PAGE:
Could you explain that?
It was derived from the manipulation of the site, the context. It used to be a rice field. The rice field looks like a grid, right, with pathways crossing the rice field. It was like an upward extrusion of that, and a manipulation of that grid. The thing wasn’t derived from laying out apartments or the typical way developers and architects start, which is they start with a plan, they start from units, number of units. But this one, the form came up first. And then Sou wanted to integrate nature and architecture very clearly.
The site drove the concept.
The site drove it. The form itself was kind of arbitrarily done. It wasn’t derived from functional factors. We put in the function after. We made the function fit.
Oh, that’s so contrary to Form Follows Function!
Carlo thinks the same way. He thinks of the driver of the form through the narrative of the site and the program without functional constraints limiting him.
Would you not enforce discipline in the units for buildability and reducing waste like sirujo?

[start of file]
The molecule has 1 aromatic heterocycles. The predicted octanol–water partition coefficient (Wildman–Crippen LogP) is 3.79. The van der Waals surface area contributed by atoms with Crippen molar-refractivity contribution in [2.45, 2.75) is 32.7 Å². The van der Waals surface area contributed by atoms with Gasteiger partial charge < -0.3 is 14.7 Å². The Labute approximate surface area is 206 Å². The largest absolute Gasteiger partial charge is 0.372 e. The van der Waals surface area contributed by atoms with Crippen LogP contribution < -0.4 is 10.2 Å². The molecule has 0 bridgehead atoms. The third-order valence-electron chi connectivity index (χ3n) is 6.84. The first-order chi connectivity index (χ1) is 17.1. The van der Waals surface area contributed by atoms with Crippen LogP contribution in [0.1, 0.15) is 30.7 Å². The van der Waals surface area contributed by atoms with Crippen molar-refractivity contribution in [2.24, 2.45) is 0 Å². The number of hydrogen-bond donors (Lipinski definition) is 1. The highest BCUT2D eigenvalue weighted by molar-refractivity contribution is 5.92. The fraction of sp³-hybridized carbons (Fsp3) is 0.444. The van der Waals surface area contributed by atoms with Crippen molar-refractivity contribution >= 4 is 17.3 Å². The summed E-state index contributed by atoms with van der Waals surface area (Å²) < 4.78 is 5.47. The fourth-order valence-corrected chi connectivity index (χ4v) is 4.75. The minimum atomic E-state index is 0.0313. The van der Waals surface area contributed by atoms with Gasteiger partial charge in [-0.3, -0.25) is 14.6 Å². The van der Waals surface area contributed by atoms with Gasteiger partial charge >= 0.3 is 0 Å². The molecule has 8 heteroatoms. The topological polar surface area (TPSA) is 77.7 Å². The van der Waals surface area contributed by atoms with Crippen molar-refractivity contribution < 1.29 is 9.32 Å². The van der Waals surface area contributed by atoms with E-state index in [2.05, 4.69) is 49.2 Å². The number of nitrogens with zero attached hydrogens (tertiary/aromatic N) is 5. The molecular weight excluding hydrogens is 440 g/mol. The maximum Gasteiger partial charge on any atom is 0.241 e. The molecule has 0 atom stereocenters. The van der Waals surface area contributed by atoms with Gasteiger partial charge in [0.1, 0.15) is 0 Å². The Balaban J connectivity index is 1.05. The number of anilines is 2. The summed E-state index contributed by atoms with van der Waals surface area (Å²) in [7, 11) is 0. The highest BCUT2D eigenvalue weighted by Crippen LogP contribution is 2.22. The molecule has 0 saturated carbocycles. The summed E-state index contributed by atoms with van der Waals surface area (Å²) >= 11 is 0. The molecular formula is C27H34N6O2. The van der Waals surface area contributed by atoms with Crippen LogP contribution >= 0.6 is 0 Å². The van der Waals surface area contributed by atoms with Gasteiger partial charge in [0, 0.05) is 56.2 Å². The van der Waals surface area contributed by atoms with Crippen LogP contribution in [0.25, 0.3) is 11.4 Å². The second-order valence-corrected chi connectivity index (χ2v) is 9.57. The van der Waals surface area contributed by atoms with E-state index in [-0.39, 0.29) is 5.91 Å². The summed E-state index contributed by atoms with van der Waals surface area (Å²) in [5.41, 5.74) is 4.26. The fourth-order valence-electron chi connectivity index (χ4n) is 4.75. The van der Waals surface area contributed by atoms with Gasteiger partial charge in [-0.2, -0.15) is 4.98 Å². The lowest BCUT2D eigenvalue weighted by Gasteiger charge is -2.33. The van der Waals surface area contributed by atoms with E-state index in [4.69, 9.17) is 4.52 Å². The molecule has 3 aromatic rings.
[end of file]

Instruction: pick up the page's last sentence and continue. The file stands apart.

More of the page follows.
That comes after. That’s during the development of the concept. But to come up with an initial concept, you don’t even think function. You think how the form will fit the site and your ideas about architecture.
And you guys gave Sou a free hand.
Totally free. Even the second option that we wanted to build, but it ended up being too expensive, was a series of platforms. In between each floor there’s a garden. So it’s levels of units alternating with gardens, which is great because each unit would have its own garden. Maybe that’s a future development somewhere.
Who gave Sou the brief?
How’d you choose Sou?